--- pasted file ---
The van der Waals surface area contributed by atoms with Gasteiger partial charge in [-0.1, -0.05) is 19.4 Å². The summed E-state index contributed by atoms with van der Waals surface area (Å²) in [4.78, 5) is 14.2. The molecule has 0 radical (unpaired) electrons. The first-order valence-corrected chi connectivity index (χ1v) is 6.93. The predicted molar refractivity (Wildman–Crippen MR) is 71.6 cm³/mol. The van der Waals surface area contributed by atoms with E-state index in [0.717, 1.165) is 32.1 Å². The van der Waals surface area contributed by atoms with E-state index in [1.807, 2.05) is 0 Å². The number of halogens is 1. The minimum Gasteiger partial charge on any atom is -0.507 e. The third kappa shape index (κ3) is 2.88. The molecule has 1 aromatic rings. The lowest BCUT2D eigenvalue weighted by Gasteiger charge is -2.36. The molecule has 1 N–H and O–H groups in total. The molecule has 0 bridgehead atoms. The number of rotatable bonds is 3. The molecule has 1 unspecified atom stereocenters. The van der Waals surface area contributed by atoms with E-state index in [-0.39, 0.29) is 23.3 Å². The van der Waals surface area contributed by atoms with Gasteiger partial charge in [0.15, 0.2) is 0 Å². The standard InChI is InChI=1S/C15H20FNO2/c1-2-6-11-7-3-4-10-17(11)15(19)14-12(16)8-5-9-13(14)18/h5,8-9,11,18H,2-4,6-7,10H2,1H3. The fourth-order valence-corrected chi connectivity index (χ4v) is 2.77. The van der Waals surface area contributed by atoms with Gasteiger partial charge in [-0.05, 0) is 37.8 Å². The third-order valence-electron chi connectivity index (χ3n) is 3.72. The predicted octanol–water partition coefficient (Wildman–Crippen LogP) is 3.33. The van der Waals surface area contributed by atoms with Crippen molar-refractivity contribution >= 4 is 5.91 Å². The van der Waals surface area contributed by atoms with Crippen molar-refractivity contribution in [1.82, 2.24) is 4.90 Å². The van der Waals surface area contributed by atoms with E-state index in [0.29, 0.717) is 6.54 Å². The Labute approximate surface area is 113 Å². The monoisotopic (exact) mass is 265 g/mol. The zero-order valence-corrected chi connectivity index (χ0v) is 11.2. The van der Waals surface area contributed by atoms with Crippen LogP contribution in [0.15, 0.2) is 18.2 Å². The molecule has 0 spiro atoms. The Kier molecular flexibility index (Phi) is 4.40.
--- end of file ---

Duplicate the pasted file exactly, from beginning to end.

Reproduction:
The van der Waals surface area contributed by atoms with Gasteiger partial charge in [-0.1, -0.05) is 19.4 Å². The summed E-state index contributed by atoms with van der Waals surface area (Å²) in [4.78, 5) is 14.2. The molecule has 0 radical (unpaired) electrons. The first-order valence-corrected chi connectivity index (χ1v) is 6.93. The predicted molar refractivity (Wildman–Crippen MR) is 71.6 cm³/mol. The van der Waals surface area contributed by atoms with E-state index in [0.717, 1.165) is 32.1 Å². The van der Waals surface area contributed by atoms with E-state index in [1.807, 2.05) is 0 Å². The number of halogens is 1. The minimum Gasteiger partial charge on any atom is -0.507 e. The third kappa shape index (κ3) is 2.88. The molecule has 1 aromatic rings. The lowest BCUT2D eigenvalue weighted by Gasteiger charge is -2.36. The molecule has 1 N–H and O–H groups in total. The molecule has 0 bridgehead atoms. The number of rotatable bonds is 3. The molecule has 1 unspecified atom stereocenters. The van der Waals surface area contributed by atoms with E-state index in [-0.39, 0.29) is 23.3 Å². The van der Waals surface area contributed by atoms with Gasteiger partial charge in [0.15, 0.2) is 0 Å². The standard InChI is InChI=1S/C15H20FNO2/c1-2-6-11-7-3-4-10-17(11)15(19)14-12(16)8-5-9-13(14)18/h5,8-9,11,18H,2-4,6-7,10H2,1H3. The fourth-order valence-corrected chi connectivity index (χ4v) is 2.77. The van der Waals surface area contributed by atoms with Gasteiger partial charge in [-0.05, 0) is 37.8 Å². The third-order valence-electron chi connectivity index (χ3n) is 3.72. The predicted octanol–water partition coefficient (Wildman–Crippen LogP) is 3.33. The van der Waals surface area contributed by atoms with Crippen molar-refractivity contribution >= 4 is 5.91 Å². The van der Waals surface area contributed by atoms with Crippen molar-refractivity contribution in [1.82, 2.24) is 4.90 Å². The van der Waals surface area contributed by atoms with E-state index in [0.29, 0.717) is 6.54 Å². The Labute approximate surface area is 113 Å². The monoisotopic (exact) mass is 265 g/mol. The zero-order valence-corrected chi connectivity index (χ0v) is 11.2. The van der Waals surface area contributed by atoms with Crippen LogP contribution in [0.15, 0.2) is 18.2 Å². The molecule has 0 spiro atoms. The Kier molecular flexibility index (Phi) is 4.40.